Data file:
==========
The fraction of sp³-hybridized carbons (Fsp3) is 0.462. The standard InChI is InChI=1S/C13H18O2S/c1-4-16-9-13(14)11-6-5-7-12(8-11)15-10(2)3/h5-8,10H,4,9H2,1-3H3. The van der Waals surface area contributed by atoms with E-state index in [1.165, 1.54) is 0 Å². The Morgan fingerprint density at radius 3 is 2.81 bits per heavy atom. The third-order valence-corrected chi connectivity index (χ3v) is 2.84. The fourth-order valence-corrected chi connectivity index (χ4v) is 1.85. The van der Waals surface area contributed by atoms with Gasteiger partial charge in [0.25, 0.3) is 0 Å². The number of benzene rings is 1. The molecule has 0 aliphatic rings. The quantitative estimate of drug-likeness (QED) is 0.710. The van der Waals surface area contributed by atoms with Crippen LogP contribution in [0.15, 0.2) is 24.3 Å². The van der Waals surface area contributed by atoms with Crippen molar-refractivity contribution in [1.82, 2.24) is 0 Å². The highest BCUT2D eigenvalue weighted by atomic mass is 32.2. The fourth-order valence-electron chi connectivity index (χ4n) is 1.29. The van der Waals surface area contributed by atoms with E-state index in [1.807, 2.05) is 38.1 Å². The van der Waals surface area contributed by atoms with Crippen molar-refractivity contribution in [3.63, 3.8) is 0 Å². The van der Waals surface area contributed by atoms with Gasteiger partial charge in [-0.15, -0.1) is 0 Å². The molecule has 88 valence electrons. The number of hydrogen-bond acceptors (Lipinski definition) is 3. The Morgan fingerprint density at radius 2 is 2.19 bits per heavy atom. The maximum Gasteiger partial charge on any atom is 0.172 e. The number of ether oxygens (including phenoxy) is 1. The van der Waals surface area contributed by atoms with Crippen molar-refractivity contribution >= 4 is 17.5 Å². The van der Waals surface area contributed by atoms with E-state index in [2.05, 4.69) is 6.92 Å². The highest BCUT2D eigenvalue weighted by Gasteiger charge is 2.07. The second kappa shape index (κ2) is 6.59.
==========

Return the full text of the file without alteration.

The fraction of sp³-hybridized carbons (Fsp3) is 0.462. The standard InChI is InChI=1S/C13H18O2S/c1-4-16-9-13(14)11-6-5-7-12(8-11)15-10(2)3/h5-8,10H,4,9H2,1-3H3. The van der Waals surface area contributed by atoms with E-state index in [1.165, 1.54) is 0 Å². The Morgan fingerprint density at radius 3 is 2.81 bits per heavy atom. The third-order valence-corrected chi connectivity index (χ3v) is 2.84. The fourth-order valence-corrected chi connectivity index (χ4v) is 1.85. The van der Waals surface area contributed by atoms with Gasteiger partial charge in [0.25, 0.3) is 0 Å². The number of benzene rings is 1. The molecule has 0 aliphatic rings. The quantitative estimate of drug-likeness (QED) is 0.710. The van der Waals surface area contributed by atoms with Crippen LogP contribution in [0.15, 0.2) is 24.3 Å². The van der Waals surface area contributed by atoms with Crippen molar-refractivity contribution in [1.82, 2.24) is 0 Å². The highest BCUT2D eigenvalue weighted by atomic mass is 32.2. The fourth-order valence-electron chi connectivity index (χ4n) is 1.29. The van der Waals surface area contributed by atoms with E-state index in [1.807, 2.05) is 38.1 Å². The van der Waals surface area contributed by atoms with Crippen molar-refractivity contribution in [3.63, 3.8) is 0 Å². The van der Waals surface area contributed by atoms with Gasteiger partial charge in [-0.15, -0.1) is 0 Å². The molecule has 88 valence electrons. The number of hydrogen-bond acceptors (Lipinski definition) is 3. The Morgan fingerprint density at radius 2 is 2.19 bits per heavy atom. The maximum Gasteiger partial charge on any atom is 0.172 e. The number of ether oxygens (including phenoxy) is 1. The van der Waals surface area contributed by atoms with Crippen molar-refractivity contribution >= 4 is 17.5 Å². The van der Waals surface area contributed by atoms with E-state index in [2.05, 4.69) is 6.92 Å². The highest BCUT2D eigenvalue weighted by Gasteiger charge is 2.07. The second kappa shape index (κ2) is 6.59.